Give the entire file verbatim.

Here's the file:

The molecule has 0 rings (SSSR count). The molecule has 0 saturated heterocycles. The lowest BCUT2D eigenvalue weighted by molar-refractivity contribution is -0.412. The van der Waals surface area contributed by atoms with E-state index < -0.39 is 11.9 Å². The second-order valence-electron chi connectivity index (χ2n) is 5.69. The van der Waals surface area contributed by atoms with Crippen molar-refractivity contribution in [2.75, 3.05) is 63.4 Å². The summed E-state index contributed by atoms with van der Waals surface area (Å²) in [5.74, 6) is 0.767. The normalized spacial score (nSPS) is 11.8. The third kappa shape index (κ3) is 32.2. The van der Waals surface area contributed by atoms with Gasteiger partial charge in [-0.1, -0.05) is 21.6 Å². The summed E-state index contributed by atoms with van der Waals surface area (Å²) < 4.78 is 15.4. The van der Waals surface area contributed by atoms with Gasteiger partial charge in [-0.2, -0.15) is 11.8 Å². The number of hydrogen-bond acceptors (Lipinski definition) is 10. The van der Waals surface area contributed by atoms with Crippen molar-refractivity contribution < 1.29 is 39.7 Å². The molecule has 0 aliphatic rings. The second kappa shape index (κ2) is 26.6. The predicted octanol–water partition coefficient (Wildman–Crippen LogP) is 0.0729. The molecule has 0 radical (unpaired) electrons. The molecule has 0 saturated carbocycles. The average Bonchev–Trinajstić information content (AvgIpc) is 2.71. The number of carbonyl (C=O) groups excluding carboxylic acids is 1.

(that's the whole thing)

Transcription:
The molecule has 0 rings (SSSR count). The molecule has 0 saturated heterocycles. The lowest BCUT2D eigenvalue weighted by molar-refractivity contribution is -0.412. The van der Waals surface area contributed by atoms with E-state index < -0.39 is 11.9 Å². The second-order valence-electron chi connectivity index (χ2n) is 5.69. The van der Waals surface area contributed by atoms with Crippen molar-refractivity contribution in [2.75, 3.05) is 63.4 Å². The summed E-state index contributed by atoms with van der Waals surface area (Å²) in [5.74, 6) is 0.767. The normalized spacial score (nSPS) is 11.8. The third kappa shape index (κ3) is 32.2. The van der Waals surface area contributed by atoms with Gasteiger partial charge in [-0.1, -0.05) is 21.6 Å². The summed E-state index contributed by atoms with van der Waals surface area (Å²) < 4.78 is 15.4. The van der Waals surface area contributed by atoms with Gasteiger partial charge in [-0.2, -0.15) is 11.8 Å². The number of hydrogen-bond acceptors (Lipinski definition) is 10. The van der Waals surface area contributed by atoms with Crippen molar-refractivity contribution < 1.29 is 39.7 Å². The molecule has 0 aliphatic rings. The second kappa shape index (κ2) is 26.6. The predicted octanol–water partition coefficient (Wildman–Crippen LogP) is 0.0729. The molecule has 0 radical (unpaired) electrons. The molecule has 0 saturated carbocycles. The average Bonchev–Trinajstić information content (AvgIpc) is 2.71. The number of carbonyl (C=O) groups excluding carboxylic acids is 1.